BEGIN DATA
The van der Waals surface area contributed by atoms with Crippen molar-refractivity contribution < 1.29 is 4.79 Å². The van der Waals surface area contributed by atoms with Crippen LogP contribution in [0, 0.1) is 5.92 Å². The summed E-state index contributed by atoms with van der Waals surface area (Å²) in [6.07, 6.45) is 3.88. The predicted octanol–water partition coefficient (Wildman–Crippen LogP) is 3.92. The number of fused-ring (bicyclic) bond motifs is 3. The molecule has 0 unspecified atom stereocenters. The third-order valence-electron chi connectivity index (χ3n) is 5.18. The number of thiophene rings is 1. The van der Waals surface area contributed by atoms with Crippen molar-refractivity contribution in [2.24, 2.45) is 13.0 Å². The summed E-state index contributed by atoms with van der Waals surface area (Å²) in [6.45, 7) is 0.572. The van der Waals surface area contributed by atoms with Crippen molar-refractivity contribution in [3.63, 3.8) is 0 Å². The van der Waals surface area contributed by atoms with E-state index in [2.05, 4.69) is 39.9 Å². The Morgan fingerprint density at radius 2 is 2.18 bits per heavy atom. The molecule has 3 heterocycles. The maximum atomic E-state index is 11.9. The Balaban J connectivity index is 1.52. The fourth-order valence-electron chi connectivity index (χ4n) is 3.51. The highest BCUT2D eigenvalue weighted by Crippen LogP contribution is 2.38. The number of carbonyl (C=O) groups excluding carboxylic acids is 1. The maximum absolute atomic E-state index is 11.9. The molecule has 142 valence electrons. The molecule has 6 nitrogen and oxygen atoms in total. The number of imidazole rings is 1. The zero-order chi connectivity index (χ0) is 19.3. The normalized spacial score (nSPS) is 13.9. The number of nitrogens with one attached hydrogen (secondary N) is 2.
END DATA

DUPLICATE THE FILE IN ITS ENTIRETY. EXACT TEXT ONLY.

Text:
The van der Waals surface area contributed by atoms with Crippen molar-refractivity contribution < 1.29 is 4.79 Å². The van der Waals surface area contributed by atoms with Crippen LogP contribution in [0, 0.1) is 5.92 Å². The summed E-state index contributed by atoms with van der Waals surface area (Å²) in [6.07, 6.45) is 3.88. The predicted octanol–water partition coefficient (Wildman–Crippen LogP) is 3.92. The number of fused-ring (bicyclic) bond motifs is 3. The molecule has 0 unspecified atom stereocenters. The third-order valence-electron chi connectivity index (χ3n) is 5.18. The number of thiophene rings is 1. The van der Waals surface area contributed by atoms with Crippen molar-refractivity contribution in [2.24, 2.45) is 13.0 Å². The summed E-state index contributed by atoms with van der Waals surface area (Å²) in [6.45, 7) is 0.572. The van der Waals surface area contributed by atoms with Crippen molar-refractivity contribution in [3.63, 3.8) is 0 Å². The van der Waals surface area contributed by atoms with E-state index in [2.05, 4.69) is 39.9 Å². The Morgan fingerprint density at radius 2 is 2.18 bits per heavy atom. The molecule has 3 heterocycles. The maximum atomic E-state index is 11.9. The Balaban J connectivity index is 1.52. The fourth-order valence-electron chi connectivity index (χ4n) is 3.51. The highest BCUT2D eigenvalue weighted by Crippen LogP contribution is 2.38. The number of carbonyl (C=O) groups excluding carboxylic acids is 1. The maximum absolute atomic E-state index is 11.9. The molecule has 142 valence electrons. The molecule has 6 nitrogen and oxygen atoms in total. The number of imidazole rings is 1. The zero-order chi connectivity index (χ0) is 19.3. The normalized spacial score (nSPS) is 13.9. The number of nitrogens with one attached hydrogen (secondary N) is 2.